Huntsman Cancer Institute researchers have developed a test that better identifies breast cancer subtypes, a tool that will help doctors tailor treatment plans to each woman.
Already validated on thousands of women with breast cancer, the test -- called the Breast Bioclassifier -- will be further studied in clinical trials, but is expected to be available this summer through ARUP Laboratories.
"This will give women peace of mind knowing that we're diagnosing cancer more accurately than ever before," and help lead to more efficient and economical treatment, said Philip Bernard, a Huntsman Cancer Institute investigator and one of the senior authors on a multicenter study published Monday in the Journal of Clinical Oncology .
That's good news for people such as Kathy Carlson, who was diagnosed in October with Stage 3 HER2-positive breast cancer -- a particularly aggressive type. She has since undergone surgery and chemotherapy, and is slated to start radiation soon. The 58-year-old Green River, Wyo., woman also takes Herceptin, a drug that targets the cancer cell growth promoter called human epidermal growth factor receptor-2 (HER2.)
"I'm benefitting from everything they have to offer," said Carlson, as she received her Taxol chemotherapy infusion Monday at Huntsman Cancer Institute. The genotyping test, she added, is a "great thing for people being diagnosed. I think that's going to be wonderful news for them."
To develop the test, Huntsman Cancer Institute investigators narrowed down 50 genes that play an important role in identifying the four subtypes of breast cancer: luminal A, luminal B, HER2 and basal-like. By measuring the expression level of these genes in the tumors, the test helps determine how each woman will respond to standard therapies -- and importantly, her risk of relapse.
Bernard's research shows there is a subset of women who can be cured without getting treatment at all, other than a lumpectomy.
"Our inclination in medicine is to treat, to do something," he said. "So this will give the oncologist an idea of what is the potential of this tumor to come back if we do nothing, and give patients peace of mind."
In those whose tumors have spread, he said, the test can predict with 97 percent accuracy whether they will respond to chemotherapy, and which type of chemotherapy will work best.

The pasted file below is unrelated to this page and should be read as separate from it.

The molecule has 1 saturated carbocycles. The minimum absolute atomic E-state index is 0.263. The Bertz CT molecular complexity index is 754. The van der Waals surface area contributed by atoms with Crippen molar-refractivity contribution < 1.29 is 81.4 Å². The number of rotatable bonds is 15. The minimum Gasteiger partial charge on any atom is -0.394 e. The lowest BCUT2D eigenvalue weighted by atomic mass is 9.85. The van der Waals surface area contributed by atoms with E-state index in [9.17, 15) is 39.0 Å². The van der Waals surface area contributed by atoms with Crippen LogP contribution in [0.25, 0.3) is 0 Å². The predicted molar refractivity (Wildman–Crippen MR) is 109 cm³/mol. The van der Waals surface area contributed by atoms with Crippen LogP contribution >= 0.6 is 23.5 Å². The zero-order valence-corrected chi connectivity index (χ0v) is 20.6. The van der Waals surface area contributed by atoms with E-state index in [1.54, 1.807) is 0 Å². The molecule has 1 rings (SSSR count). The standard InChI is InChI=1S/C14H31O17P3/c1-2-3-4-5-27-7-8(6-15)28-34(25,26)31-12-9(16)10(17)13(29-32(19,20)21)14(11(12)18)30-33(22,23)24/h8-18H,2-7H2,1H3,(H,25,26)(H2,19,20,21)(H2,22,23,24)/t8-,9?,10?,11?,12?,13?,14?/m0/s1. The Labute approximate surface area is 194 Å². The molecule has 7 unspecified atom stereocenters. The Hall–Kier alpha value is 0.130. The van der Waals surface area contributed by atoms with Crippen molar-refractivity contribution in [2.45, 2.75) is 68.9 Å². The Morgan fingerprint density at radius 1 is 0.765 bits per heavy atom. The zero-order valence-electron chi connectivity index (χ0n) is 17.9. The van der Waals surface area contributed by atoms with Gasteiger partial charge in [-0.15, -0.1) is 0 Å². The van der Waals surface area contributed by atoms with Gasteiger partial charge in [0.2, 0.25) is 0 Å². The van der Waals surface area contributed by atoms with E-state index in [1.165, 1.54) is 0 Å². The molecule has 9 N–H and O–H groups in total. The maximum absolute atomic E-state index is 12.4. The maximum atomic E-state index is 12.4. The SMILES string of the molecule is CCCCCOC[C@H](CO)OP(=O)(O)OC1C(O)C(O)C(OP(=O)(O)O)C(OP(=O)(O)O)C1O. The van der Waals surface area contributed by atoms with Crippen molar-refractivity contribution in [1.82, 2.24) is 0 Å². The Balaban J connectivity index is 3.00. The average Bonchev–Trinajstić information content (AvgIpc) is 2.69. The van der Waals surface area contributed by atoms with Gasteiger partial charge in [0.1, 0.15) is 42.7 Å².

Patients with the most difficult-to-treat tumors, ones that are resistant to current therapies, could get referrals to clinical trials of investigational drugs and treatments early on, helping researchers winnow down prospective drug treatments, he said.
Bernard is a partner in the company University Genomics, which is working to commercialize the test. He holds patents for the technology, which he and colleagues at the universities of North Carolina and British Columbia, as well as Washington University, developed over the past decade.
"These were pivotal trials [that helped] how we treat women today with breast cancer, so we're going to continue to learn with this test," Bernard said. "We have indications how it should be used today, but we're developing future indications," including better identifying which chemotherapy treatments are best suited for particular cancer types.
The goal » To improve breast cancer prognosis and better identify how chemotherapy will benefit a patient.
The research » Using samples from patients in Salt Lake City and elsewhere, scientists developed a better way to identify patients' breast cancer subtypes, determine how well the cancer will respond to types of chemotherapy and determine the likelihood the disease will relapse.
The result » The new test will undergo continued research in clinical trials, but is expected to be available this summer .
One in eight U.S. women will be diagnosed with breast cancer in her lifetime. Breast cancer is now the second leading cause of cancer-related death in women.
Source » Huntsman Cancer Institute